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May 4, 2017 8:00 AM, EDT

Alabama Senate Committee Proposes Moving Road Funds; Cutting State Agencies

Jimmy Emerson, DVM/Flickr

An Alabama Senate committee voted May 3 to move $63.5 million in road and bridge funds from the General Fund to the Department of Transportation, a move that would cut funding to state agencies.

The effect would be spread across all state agencies that depend on the General Fund, reducing their shares by 3.4% for the budget year that starts Oct. 1.

The Senate Finance and Taxation General Fund Committee approved the amendment by Sen. Paul Sanford, (R-Huntsville), on an 8-6 vote.

The committee then approved the budget, putting it in line for consideration by the full Senate as early as May 4.

The road and bridge fund is supported by the gasoline tax and related taxes and fees. Amendment 354 of the state Constitution restricts use of the fund to road and bridge construction and maintenance and enforcement of traffic safety laws.

For years, the Legislature has used the fund to help support the Alabama Law Enforcement Agency and the state court system.

Before Sanford's amendment, next year's budget would have allocated $35 million to the state court system and $28.5 million to the Alabama Law Enforcement Agency.

Sanford said it was a good time to reconsider the use of the road and bridge fund because legislative leaders, Gov. Kay Ivey and key business groups are advocating for a gasoline tax increase, saying it's needed to support road and bridge construction.

"For going on six or seven years now we've transferred $63.5 million away from the Department of Transportation to fund other government services," Sanford said. "There's been people saying we've got to have a gas tax, we need to do roads and bridges while we have been funneling that much money away.

"It accumulates to almost half a billion dollars at this point. So I decided rather than be disingenuous with the people of the state and say we need to pass a gas tax so we can take money out of the back side of the Department of Transportation, that I'd put the money back in the Department of Transportation and then the citizens can decide [to] do [what] they think they need a tax to fund the rest of government services."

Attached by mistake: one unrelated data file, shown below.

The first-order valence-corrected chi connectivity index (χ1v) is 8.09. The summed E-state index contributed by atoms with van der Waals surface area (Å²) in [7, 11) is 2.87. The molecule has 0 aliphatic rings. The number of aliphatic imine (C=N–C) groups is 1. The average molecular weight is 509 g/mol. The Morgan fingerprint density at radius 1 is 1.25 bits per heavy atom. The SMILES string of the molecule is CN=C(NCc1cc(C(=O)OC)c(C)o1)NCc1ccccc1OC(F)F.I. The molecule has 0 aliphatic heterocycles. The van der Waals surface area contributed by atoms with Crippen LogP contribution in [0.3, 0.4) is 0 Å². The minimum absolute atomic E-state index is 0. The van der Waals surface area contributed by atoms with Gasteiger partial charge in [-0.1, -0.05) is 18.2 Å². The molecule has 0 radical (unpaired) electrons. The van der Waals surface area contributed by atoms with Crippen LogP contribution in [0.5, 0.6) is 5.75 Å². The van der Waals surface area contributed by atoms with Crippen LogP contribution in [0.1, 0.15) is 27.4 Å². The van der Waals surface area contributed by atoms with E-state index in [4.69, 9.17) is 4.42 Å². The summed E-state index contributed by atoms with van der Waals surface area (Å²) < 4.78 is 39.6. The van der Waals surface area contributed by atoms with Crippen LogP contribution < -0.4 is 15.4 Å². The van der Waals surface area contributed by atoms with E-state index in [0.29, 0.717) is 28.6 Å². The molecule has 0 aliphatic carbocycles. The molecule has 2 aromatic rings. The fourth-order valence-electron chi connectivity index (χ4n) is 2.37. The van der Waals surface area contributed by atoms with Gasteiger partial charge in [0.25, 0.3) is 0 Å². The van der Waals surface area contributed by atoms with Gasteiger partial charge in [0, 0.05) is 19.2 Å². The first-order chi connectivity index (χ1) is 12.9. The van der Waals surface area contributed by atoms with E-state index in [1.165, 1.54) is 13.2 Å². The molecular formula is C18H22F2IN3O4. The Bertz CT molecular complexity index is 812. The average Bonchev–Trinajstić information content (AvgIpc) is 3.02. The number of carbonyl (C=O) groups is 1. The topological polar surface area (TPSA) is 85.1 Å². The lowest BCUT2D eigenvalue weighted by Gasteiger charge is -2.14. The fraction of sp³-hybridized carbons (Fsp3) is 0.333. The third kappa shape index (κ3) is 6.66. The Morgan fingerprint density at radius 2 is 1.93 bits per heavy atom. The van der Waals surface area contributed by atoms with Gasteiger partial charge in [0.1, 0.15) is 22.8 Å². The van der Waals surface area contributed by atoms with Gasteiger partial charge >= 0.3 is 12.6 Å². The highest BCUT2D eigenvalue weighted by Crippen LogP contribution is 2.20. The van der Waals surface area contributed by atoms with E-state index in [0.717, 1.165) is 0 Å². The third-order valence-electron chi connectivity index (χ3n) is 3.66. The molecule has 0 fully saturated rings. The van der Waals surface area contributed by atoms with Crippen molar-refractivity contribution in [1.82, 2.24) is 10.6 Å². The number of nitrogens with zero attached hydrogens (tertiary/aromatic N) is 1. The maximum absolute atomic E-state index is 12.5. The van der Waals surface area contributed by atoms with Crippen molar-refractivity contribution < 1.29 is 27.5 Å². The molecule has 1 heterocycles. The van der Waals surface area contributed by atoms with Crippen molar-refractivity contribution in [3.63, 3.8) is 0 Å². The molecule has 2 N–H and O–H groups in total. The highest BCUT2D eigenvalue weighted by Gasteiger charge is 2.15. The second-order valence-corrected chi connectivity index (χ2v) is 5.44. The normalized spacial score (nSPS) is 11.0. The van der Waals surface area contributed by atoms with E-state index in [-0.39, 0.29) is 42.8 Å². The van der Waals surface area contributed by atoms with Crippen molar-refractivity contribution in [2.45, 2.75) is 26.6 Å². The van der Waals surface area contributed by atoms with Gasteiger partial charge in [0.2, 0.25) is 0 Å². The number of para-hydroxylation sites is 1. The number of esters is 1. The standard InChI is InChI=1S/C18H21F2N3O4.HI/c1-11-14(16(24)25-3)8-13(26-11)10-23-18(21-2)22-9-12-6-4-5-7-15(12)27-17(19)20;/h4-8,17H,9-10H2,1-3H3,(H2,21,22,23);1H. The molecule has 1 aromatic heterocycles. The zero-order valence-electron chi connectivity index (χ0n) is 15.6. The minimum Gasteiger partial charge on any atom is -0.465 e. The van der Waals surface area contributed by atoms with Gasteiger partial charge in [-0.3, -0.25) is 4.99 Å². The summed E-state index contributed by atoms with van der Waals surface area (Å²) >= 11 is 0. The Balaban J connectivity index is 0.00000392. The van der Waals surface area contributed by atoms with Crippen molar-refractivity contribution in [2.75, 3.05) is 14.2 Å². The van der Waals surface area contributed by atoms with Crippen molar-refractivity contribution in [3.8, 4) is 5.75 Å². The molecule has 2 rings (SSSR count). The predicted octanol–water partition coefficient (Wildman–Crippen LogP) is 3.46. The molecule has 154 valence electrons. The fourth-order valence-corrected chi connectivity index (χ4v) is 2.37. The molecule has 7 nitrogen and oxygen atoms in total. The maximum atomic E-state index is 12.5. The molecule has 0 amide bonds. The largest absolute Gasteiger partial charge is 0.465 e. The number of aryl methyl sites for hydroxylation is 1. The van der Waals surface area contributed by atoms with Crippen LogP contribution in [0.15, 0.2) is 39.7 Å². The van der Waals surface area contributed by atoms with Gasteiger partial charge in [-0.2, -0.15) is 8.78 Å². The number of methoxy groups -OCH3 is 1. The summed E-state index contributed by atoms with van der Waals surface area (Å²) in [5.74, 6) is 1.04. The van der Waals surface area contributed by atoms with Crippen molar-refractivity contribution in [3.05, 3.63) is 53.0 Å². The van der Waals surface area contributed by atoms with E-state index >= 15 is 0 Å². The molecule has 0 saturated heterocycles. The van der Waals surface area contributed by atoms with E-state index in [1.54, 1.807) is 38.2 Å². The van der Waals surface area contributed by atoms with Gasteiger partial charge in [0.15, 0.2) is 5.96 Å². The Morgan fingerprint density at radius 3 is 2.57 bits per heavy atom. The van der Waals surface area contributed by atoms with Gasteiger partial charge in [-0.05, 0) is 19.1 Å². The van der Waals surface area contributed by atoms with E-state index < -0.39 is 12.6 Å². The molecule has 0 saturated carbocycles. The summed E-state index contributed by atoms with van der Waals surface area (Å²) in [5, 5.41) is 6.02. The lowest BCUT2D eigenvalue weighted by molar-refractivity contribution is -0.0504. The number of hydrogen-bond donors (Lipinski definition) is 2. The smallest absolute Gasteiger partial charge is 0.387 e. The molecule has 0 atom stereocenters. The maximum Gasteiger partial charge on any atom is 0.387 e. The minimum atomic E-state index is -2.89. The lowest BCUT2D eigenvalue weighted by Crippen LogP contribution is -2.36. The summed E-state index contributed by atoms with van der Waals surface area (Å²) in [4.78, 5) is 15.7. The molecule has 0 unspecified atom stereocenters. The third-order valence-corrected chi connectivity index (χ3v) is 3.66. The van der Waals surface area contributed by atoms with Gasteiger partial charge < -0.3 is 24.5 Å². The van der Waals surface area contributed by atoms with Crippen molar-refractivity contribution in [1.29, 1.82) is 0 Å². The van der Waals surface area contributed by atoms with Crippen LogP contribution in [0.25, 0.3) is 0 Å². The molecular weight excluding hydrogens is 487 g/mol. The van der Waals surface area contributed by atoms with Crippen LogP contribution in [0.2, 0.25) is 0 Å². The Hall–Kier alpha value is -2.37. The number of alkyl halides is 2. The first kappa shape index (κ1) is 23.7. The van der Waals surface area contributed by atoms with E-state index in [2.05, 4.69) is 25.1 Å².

Sanford's amendment would spread the loss of the $63.5 million to the General Fund evenly across agencies, including ALEA and the court system.

Alabama Medicaid Commissioner Stephanie Azar issued a statement in response to being asked how the budget cut would affect the agency. Medicaid was to receive $700 million from the General Fund before the amendment.

"As Medicaid is a very bare-bones agency, any potential cut is a concern," Azar said. "A 3.4% cut off of the $701 million appropriation would be $24 million. This cut would reduce our overall federal and state budget by approximately $84 million.  We will continue to monitor the budget and the impact on Medicaid."

Senate budget Chairman Trip Pittman, (R-Montrose), who voted for the amendment, said he was surprised it passed. Pittman said it brought to light an important issue — that the state is using road and bridge funds to support other agencies.

"There's a lot of things in the budget that have been manipulated over the years in order to continue the funding without dealing with the challenges," Pittman said. "And right now, we have $63 million of the highway trust fund money that's going into other components of the General Fund budget. So I think it's something that people need to realize and it's an option."

Pittman said the amendment would be reconsidered when the budget is debated on the Senate floor, which he expects to happen May 4.

House General Fund budget Chairman Steve Clouse (R-Ozark) said on the House floor that the budget approved by the Senate committee was not acceptable.

The budget is a revised version of the spending plan that passed the House in March. That bill would have spent $1.84 billion from the General Fund, about the same as this year.

Besides Sanford and Pittman, those who voted in favor of the amendment were Sens. Bill Hightower (R-Mobile), Bill Holtzclaw (R-Madison), Steve Livingston (R-Scottsboro), Tim Melson, (R-Florence), Arthur Orr, (R-Decatur) and Larry Stutts, (R-Sheffield).

Voting no were Sens. Greg Albritton (R-Range), Billy Beasley (D-Clayton). Clyde Chambliss (R-Prattville), Linda Coleman-Madison (D-Birmingham), Priscilla Dunn (D-Bessemer) and Bobby Singleton, (D-Greensboro).